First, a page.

Maybe I could use this as an excuse to try some actual metal thread? (says my brain which likes to overwork me) Embroidered book covers are pretty fantastic after all.

In my search I discovered a page from the West Kingdom that helped immensely. It also gave me the design I decided to work with.
 A little more poking around and I found a book called English Embroidered Bookbindings by Cyril Davenport on Gutenburg. And in that book is this book!

"There is in the British Museum a copy of Orationis Dominicæ Explicatio, per Lambertum Danæum, printed at Geneva in 1583, which belonged to Queen Elizabeth. It is bound in black velvet, measures 6¾ by 4¼ inches, and is ornamented most tastefully, each side having an arabesque border in gold cord and silver guimp, enclosing a panel with a design of white and red roses, with stems and leaves worked in gold cord and silver guimp with a trifle of coloured silk on the red roses and on the small leaves showing between the petals. On the front edge are the remains of red and gold ties. The design of this charming little book is excellent, and the colour of it when new must have been very effective. The design is the same on both sides. The back is in bad condition, and is panelled with arabesques in gold and silver cord."

Some of the details here made complete sense to me, although I have a hard time seeing the red and white silk they mentioned.
I had no idea what guimp was, but people more learned than I in Athena's Thimble suggested that it may be what we now call Torsade, and was almost certainly some kind of twisted cord that was couched through the middle.

By this point in my research I had acquired a variety of threads (although not exactly what was used in the original), some black velvet, and a book to cover.  I was prepared to dive in.

Tuesday, January 5, 2016

Mod Gloves - The Embroidering

This is part 2 of the glove extravaganza. Part 1 can be found here.

The is the exciting part! To me, anyway.

The inspiration gloves were white leather, with red silk and gold thread. It looks like there could maybe be some silver in there too, but it's hard to tell whether that just because it's old or not.

I knew that Donovan wanted black gloves, preferred silver to gold, and that his outfit would be green. So I adjusted the colors to reflect that.

I started with a nice thick piece of black linen, big enough to work on both cuffs at once. I knew that if I did them one at a time then he would only ever get one glove. The large scroll frame I have was just big enough to work.

Transferring the pattern to the fabric was a project in itself. I didn't feel comfortable freehanding the pattern, and thick black fabric and light boxes don't really get along. And besides all of that, any normal pen wasn't going to show up anyway. I ended up using a combination of chalk and carbon transfer sheets to get the pattern on there, and then stitched around eeeeverything with running stitch, because the chalk was never going to stay long enough.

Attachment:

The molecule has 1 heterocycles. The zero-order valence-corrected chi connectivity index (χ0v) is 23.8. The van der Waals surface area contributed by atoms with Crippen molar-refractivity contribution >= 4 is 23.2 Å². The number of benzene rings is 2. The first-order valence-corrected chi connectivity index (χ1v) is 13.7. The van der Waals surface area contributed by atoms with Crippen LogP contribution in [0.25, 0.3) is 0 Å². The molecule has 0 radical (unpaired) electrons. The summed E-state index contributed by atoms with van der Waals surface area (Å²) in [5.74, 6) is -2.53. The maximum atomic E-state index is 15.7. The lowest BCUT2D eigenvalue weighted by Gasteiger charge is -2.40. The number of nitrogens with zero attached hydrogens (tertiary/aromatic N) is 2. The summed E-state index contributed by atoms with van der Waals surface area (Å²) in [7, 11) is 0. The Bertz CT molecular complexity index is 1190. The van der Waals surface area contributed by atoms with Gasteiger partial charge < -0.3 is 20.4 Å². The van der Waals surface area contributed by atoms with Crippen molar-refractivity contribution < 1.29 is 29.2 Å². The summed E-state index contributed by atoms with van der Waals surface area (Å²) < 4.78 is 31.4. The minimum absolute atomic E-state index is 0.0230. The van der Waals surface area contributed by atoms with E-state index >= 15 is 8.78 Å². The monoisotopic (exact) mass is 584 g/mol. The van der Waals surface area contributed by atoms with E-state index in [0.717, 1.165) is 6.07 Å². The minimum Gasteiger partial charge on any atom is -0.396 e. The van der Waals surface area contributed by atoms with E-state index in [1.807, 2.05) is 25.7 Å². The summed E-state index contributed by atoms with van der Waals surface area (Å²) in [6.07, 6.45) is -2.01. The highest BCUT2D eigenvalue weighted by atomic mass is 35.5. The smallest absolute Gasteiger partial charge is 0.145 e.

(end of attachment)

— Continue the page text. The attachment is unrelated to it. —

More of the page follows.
Then began the silk embroidery. This, at least, was nothing particularly new. I chose green instead of red to go with his outfit, and because he's a fan of the color. I also decided to have the larger motifs needle painted...mostly because I really like how needle painting looks.

I used Eterna flat silk, which is a pain to work with but so very shiny. I outlines each flower-thing with split stitch with the darker green, and the filled it in with long and short stitches. For the needle painted ones, I did last row or two in a light green, still with long and short stitch.

For the OGR and OSR symbols I decided to applique felt for the blue areas instead of trying to fill it in with stitches. This was mostly because filling in the entire circle for the OSR seemed like a bad idea, and I wanted to make sure they matched. So I cut out circles and tiger heads, two of each, and appliqued them down with tiny stitches.

Now for some goldwork.
Due to the time contraints I had, and the fact that I felt like I could have ruined this at any time, I did not splurge on new materials for the goldwork. I had some jap gold (and jap silver) in a somewhat thick size (check for the size?), and did all of the goldwork using those threads. These threads were perfectly fine for the lines - maybe a little bit too bold, and difficult for turning corners, but perfectly serviceable. Where the threads fell down was on all of the filled areas. I'm pretty sure that the original gloves used chips of check purl to do the filling, but the Japanese thread of course needed to be plunged..and plunging centimeter long bits of metallic thread is not a thing I suggest to anyone. Especially a wrapped thread that will start to fall apart.

I realized quickly that due to time and the previously mentioned corner turning problems, that doing all the little leaves the design wasn't going to work. So most of those got dropped early on.

One problem that I didn't foresee was that the thick thread absolutely could not be plunged through the dense felt I used for the badges.This was mostly a problem on the Silver Rapier badge, and resulted in a lot of creative bending and end covering. I think it worked out ok, but I will never make that particular mistake again.

I am very happy with some of the couching work I did and very unhappy with other parts. Things that looked ok on the frame got wobbly once the tension was off. A lot of the problems came from rushing - I didn't put my stitches close enough together, I didn't always secure the stitches as tightly at the ends as I should have.